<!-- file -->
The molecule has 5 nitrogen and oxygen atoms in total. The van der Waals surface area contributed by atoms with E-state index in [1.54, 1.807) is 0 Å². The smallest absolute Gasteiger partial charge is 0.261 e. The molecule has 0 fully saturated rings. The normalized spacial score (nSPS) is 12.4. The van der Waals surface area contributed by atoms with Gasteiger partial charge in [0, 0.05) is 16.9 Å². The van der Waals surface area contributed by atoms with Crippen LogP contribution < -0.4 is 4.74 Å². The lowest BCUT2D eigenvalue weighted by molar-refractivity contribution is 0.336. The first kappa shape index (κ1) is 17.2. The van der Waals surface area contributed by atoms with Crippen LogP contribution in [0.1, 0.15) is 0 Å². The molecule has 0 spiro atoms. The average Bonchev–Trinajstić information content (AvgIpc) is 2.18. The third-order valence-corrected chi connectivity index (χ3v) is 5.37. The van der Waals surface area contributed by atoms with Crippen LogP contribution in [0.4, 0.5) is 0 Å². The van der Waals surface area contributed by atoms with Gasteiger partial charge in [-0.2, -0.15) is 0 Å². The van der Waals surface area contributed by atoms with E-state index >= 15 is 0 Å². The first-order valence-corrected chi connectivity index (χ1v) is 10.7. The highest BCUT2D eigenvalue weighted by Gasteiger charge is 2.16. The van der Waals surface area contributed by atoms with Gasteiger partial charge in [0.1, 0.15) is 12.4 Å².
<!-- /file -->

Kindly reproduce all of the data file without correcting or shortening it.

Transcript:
The molecule has 5 nitrogen and oxygen atoms in total. The van der Waals surface area contributed by atoms with E-state index in [1.54, 1.807) is 0 Å². The smallest absolute Gasteiger partial charge is 0.261 e. The molecule has 0 fully saturated rings. The normalized spacial score (nSPS) is 12.4. The van der Waals surface area contributed by atoms with Gasteiger partial charge in [0, 0.05) is 16.9 Å². The van der Waals surface area contributed by atoms with Crippen LogP contribution < -0.4 is 4.74 Å². The lowest BCUT2D eigenvalue weighted by molar-refractivity contribution is 0.336. The first kappa shape index (κ1) is 17.2. The van der Waals surface area contributed by atoms with Crippen LogP contribution in [0.1, 0.15) is 0 Å². The molecule has 0 spiro atoms. The average Bonchev–Trinajstić information content (AvgIpc) is 2.18. The third-order valence-corrected chi connectivity index (χ3v) is 5.37. The van der Waals surface area contributed by atoms with Crippen LogP contribution in [0.4, 0.5) is 0 Å². The van der Waals surface area contributed by atoms with Gasteiger partial charge in [-0.2, -0.15) is 0 Å². The van der Waals surface area contributed by atoms with E-state index >= 15 is 0 Å². The first-order valence-corrected chi connectivity index (χ1v) is 10.7. The highest BCUT2D eigenvalue weighted by Gasteiger charge is 2.16. The van der Waals surface area contributed by atoms with Gasteiger partial charge in [0.1, 0.15) is 12.4 Å².